(Closed) What do you look for in naming a baby?

posted 4 years ago in Names
Post # 2
7340 posts
Busy Beekeeper
  • Wedding: October 2010

I also support most of your points (except# 5- because we have fugly family names). When I named my children the criteria were:

1) It had to be a real name that is not too “out there”

2) Traditional spelling.

3) No nicknames as the legal name; ie no Mandy for Amanda.

4) I don’t like names that end in an “eee” sound, I prefer names that end in a consonant or other vowel.

Post # 4
446 posts
Helper bee
  • Wedding: November 2014


Mrs.Sawyertobe:  My “rules” for a name are the exact same as yours. Definitely a non-cutesy name, especially when it comes to a baby boy. “Kayden” (not that that’s a bad name- I just strongly dislike the spelling) might be cute for a 5 year old– but a 30 year old man? Come on, people.

Post # 5
7340 posts
Busy Beekeeper
  • Wedding: October 2010

Mrs.Sawyertobe:  if I had Daniel and Ann I might have considered it! I had names like Gertrude an Norbert to work with!

Post # 6
360 posts
Helper bee

Mrs.Sawyertobe:  we felt similar to you on some of your points.  I guess for us, it was kind of like picking a wedding dress … We just knew.  We chose the name Karter for our son but didn’t like the spelling with a C. It’s not far out there and we felt it seemed stronger with a K.  🙂

Post # 8
5479 posts
Bee Keeper
  • Wedding: August 2012

We followed similar guidelines, and the “President/Doctor/Resume” test… as in, if you saw the name on a resume, would it be laughed off the HR desk?

No wacky spellings, made up names, no additional or random punctuation, etc.

Our daughter’s name is Eleanor, and we call her Ellie, so she has the option to use her full name in a professional setting if she chooses.

We are still deciding on a boy name, and so far our top choices are Oliver, Henry, Andrew, Thomas, Timothy, or Evan.

Our other favorite girl names were Grace, Jacqueline, Elizabeth, and Amelia, but we did rule out Ava and Emma since they are WAYYYY too popular in our area.

Post # 9
3039 posts
Sugar bee
  • Wedding: August 2013

Mrs.Sawyertobe: I think you summed it up very nicely; most of the things you mentioned are on our list as well (25 weeks pregnant with our first child, so this is definitely something that we talk about a lot). In our specific case, we also want a name that’s in the Swedish Almanac so that it will get a name day (sort of like a mini birthday), preferable use a name that starts with an “M” as the middle name and I really hope we can come up with names that have a nice flow to it. If we get a girl, I think we have a pretty good candidate set but we’re still struggling with the boy names.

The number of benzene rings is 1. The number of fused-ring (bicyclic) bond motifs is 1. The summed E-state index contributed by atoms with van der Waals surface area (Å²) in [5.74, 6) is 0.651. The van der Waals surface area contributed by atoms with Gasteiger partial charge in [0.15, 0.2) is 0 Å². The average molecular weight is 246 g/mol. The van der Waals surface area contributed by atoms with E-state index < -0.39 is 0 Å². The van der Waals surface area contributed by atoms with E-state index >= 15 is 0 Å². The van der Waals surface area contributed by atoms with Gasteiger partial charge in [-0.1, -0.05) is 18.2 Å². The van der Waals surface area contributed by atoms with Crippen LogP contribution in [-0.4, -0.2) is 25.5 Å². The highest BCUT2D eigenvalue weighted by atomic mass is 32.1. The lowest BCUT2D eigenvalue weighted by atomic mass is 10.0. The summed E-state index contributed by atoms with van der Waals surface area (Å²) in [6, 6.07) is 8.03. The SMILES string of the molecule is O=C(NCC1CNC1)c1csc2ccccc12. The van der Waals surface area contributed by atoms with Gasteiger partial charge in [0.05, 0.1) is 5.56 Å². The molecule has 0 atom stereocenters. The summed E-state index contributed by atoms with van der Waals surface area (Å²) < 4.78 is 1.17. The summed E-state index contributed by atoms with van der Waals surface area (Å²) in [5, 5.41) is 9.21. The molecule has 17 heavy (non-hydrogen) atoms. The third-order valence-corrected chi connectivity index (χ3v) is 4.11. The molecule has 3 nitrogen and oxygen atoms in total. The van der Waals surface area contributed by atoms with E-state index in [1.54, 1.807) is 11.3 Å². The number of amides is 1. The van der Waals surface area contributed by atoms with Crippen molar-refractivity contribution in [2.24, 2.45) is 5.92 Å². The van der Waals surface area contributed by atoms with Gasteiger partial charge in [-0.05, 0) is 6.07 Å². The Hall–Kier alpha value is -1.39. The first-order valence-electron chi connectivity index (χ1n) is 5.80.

Post # 10
8216 posts
Bumble Beekeeper
  • Wedding: August 2012

1. Not a made up name

2. No horrible you-neek spellings

3. Not cutesy.

4. Doesn’t end in Y (maybe because of the cutesy factor? lol)

5. At least somewhat unique

Literally the only girl name Darling Husband and I mutually LOVE is Saoirse, which is pronounced “sir-sha” or “seer-sha.” But I think we’re both a little leery of saddling our child with a name that will have the pronounciation/spelling butchered constantly.

Post # 13
4789 posts
Honey bee
  • Wedding: February 1997

^ I agree with most of the above: no made-up names, no unusual spellings, no nicknames as given names. We did the “president of the bank” test, too, and made sure our children’s names would be suitable for their adult life as well as Kindergarten life. I worked with a man whose given name was “Ricky”; it was spelled that way on his birth certificate. I think that’s a shame. Of course, he used Rick, but I cannot imagine anyone thinking a 40 year old man would want to be named “Ricky”. Kids grow up! Likewise with names that no one can pronounce or spell; it isn’t cute – it’s annoying (both for the person with the name and for everyone else trying to spell or pronounce it).

Post # 15
8464 posts
Bumble Beekeeper
  • Wedding: April 2013

Normal spelling, easy to pronounce, names that are in our families.

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